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Attacks on Comedy No Laughing Matter

Brett Davis

Posted on December 18, 2018 11:50

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Heckler’s veto: Those offended by harsh humor are doing what they can to take the “fun” out of “funny.” However, upsetting people is an essential element of communication.

Humor has taken it on the chin recently. Comedian and actor Kevin Hart recently bowed out of hosting the Oscars after coming under fire over anti-gay tweets he posted between 2009 and 2011. It was the predictable result of social justice warriors doing what they do best: taking a microscope to Hart’s Twitter account to find something to be outraged about after the announcement the star would host the 91st Oscars ceremony on Feb. 24.

A less publicized but equally disturbing happening on the funny front involved a student club at the University of London demanding that five comedians scheduled to perform at a January charity event sign a “safe space” contract before performing. The terminally unfunny agreement is, seriously, titled “Behavioral Agreement Form.”

These two examples reflect a trend that’s been going on for some time – that is, the attempted neutering of comedy by social justice warriors and other like-minded buzzkills allegedly offended by anything and everything that is controversial or edgy. It’s a nightmare for professional joke-tellers and the reason why high-profile comedians like Jerry Seinfeld and Chris Rock have quit playing college campuses.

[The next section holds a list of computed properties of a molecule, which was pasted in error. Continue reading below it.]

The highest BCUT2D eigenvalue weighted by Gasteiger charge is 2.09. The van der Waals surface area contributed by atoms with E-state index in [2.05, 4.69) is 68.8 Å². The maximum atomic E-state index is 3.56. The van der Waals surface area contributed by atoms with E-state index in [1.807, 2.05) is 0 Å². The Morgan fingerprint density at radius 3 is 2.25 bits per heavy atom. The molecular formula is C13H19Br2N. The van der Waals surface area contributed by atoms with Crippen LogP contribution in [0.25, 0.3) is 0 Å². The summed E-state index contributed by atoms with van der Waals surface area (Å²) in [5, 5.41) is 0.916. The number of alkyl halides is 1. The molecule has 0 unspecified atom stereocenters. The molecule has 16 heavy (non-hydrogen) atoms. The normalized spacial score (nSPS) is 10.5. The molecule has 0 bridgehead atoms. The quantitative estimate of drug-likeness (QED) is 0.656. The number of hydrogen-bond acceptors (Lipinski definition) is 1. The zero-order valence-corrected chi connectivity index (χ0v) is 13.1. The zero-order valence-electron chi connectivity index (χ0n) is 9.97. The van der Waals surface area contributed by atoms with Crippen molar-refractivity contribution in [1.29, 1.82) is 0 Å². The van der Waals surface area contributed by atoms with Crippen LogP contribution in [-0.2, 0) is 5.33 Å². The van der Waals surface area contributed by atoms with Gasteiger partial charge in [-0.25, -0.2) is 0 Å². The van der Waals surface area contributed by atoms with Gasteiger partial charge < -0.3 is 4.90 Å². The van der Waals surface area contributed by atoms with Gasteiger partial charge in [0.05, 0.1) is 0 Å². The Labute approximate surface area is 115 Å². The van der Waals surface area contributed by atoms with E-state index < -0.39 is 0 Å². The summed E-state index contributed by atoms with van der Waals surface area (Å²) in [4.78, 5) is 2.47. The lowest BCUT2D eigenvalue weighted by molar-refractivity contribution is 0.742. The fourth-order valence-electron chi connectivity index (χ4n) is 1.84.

Whereas institutions of higher learning were once bastions of debate and discussion on all manner of topics, today’s college kids will apparently wilt like hothouse flowers upon having their delicate sensibilities exposed to jokes that are anything but milquetoast.

Of course, any form of communication – comedy included – risks offending someone, and that’s as it should be. Acerbic British comedian and actor Ricky Gervais hosted the Golden Globe Awards four times between 2010 and 2016. There were no survivors. Just kidding. Nobody was killed by Gervais’ biting wit and condescending mockery of Hollywood’s elite.

“I'm offended by things all the time, but I haven't got the right not to be offended,” Gervais noted, adding, “ and remember this: Just because someone is offended, it doesn't mean they're right.”

Likewise, Jordan Peterson, Canadian clinical psychologist and professor of psychology at the University of Toronto, recognizes the value of offense in moving the conversation forward. While Peterson is not referring to comedy per se, you can see how this concept applies in a January 2018 television interview in which he said, “Because in order to be able to think, you have to risk being offensive. I mean, look at the conversation we’re having right now. You’re certainly willing to risk offending me in the pursuit of truth. Why should you have the right to do that? It’s been rather uncomfortable.”

Speaking of uncomfortable, Oscar officials find themselves in something of a pickle in scrambling to fill a thankless hosting gig nobody really wants anymore. The powers-that-be are struggling to find someone pure enough to help give out awards in an auditorium full of morally-questionable, self-absorbed, virtue-signaling people who pretend for a living. Now that’s funny.

Brett Davis

Posted on December 18, 2018 11:50

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